Brazil, second country with the most deaths from coronavirus, registers an increase in hospitalizations that arouses fears of a second wave of the pandemic like the one that hits Europe and the United States.
The average number of deaths, which had exceeded 1,000 per day between June and August, fell below 350 at the beginning of last week, in this country of 212 million inhabitants where the disease has already left more than 166,000 dead. But since last Saturday it exceeded 500 again.
The state of San Pablo, the most populated and with the highest number of cases and deaths, had an 18% rise in hospitalizations last week.
This alarming figure prompted local authorities to halt the progressive easing of restrictions that began in June.
Well, after the partial quarantines decided after the first cases in February, the Brazilians were loosening the rules and they now live almost normally, as if the virus has disappeared.
In the main cities, shops, schools, gyms and cinemas reopened, while the beaches, bars and restaurants fill with people.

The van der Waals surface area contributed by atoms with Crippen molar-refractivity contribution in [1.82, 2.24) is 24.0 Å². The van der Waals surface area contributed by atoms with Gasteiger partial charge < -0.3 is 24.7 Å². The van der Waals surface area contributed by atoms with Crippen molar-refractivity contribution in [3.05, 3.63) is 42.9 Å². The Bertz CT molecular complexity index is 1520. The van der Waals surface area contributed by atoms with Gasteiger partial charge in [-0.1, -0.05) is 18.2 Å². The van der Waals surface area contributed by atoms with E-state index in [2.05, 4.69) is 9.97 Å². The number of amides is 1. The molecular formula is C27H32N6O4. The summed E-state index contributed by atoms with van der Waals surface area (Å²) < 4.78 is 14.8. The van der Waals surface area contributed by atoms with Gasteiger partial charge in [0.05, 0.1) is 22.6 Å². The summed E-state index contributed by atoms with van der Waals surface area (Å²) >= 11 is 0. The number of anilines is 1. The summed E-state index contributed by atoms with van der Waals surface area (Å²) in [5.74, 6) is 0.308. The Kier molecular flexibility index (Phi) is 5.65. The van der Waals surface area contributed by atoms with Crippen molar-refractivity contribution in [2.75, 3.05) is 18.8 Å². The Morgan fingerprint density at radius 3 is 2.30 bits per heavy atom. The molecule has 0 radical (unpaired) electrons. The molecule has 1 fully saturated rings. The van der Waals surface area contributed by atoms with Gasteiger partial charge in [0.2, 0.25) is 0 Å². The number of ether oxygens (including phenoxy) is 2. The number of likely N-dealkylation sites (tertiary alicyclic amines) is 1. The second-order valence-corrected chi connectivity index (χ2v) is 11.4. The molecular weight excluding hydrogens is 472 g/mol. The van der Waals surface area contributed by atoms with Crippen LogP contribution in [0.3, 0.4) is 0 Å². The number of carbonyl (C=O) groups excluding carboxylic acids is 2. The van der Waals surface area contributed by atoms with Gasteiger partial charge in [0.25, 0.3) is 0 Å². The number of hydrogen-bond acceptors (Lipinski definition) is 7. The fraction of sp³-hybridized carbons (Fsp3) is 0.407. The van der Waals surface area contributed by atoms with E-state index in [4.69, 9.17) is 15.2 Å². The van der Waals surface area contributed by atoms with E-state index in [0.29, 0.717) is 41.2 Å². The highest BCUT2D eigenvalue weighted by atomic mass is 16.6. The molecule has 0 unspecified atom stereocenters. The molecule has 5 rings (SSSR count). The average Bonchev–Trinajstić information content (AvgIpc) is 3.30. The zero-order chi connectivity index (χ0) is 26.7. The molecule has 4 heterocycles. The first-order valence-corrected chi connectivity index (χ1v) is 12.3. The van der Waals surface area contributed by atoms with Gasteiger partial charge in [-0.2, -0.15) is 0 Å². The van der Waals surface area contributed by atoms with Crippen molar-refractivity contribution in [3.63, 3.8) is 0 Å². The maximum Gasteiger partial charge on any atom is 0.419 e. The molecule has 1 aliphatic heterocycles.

The recent increase in hospitalizations was reported mostly in private clinics and
At the beginning of the week, “we had 90 patients with covid or with suspected covid, while in the last three months there was a set that varied very little, between 48, 50, 55 cases,” Sidney Klajner, president of the Albert Einstein Hospital in Sao Paulo, one of the most prestigious in the country.
“Most of the patients who test positive They are young“he explained.
An unauthorized party over the weekend summoned more than 2,000 people – most without masks – on Ipanema Beach, in Rio de Janeiro. The occupancy rate for intensive care beds reached 95% last week in Rio’s municipal hospitals.
Klajner, however, considered it premature to speak of “a prolonged upward trend” that prefigures a second wave.
But Domingos Alves, head of the Health Intelligence Laboratory (LIS) at the University of Sao Paulo (USP), stated instead categorically: “We are already in the second wave.”
The specialist draws attention to the recent increase in the reproduction rate of the virus, that is, the number of infections for each infected. A rate higher than 1 is considered worrying.
At the beginning of October, “the infection rate was 0.97,” with four of the 27 states above 1, Alves said. One month after, “We have 14 states with more than 1”, he claimed.
“We have reached a worrying level, especially since the official figures are very underestimated and the number of exams has fallen,” he added.
For Julio Croda, infectologist at the University of Mato Grosso do Sul, in a country of continental dimensions like Brazil, the second wave It should reach the regions differentlys, some richer and with better hospital structure.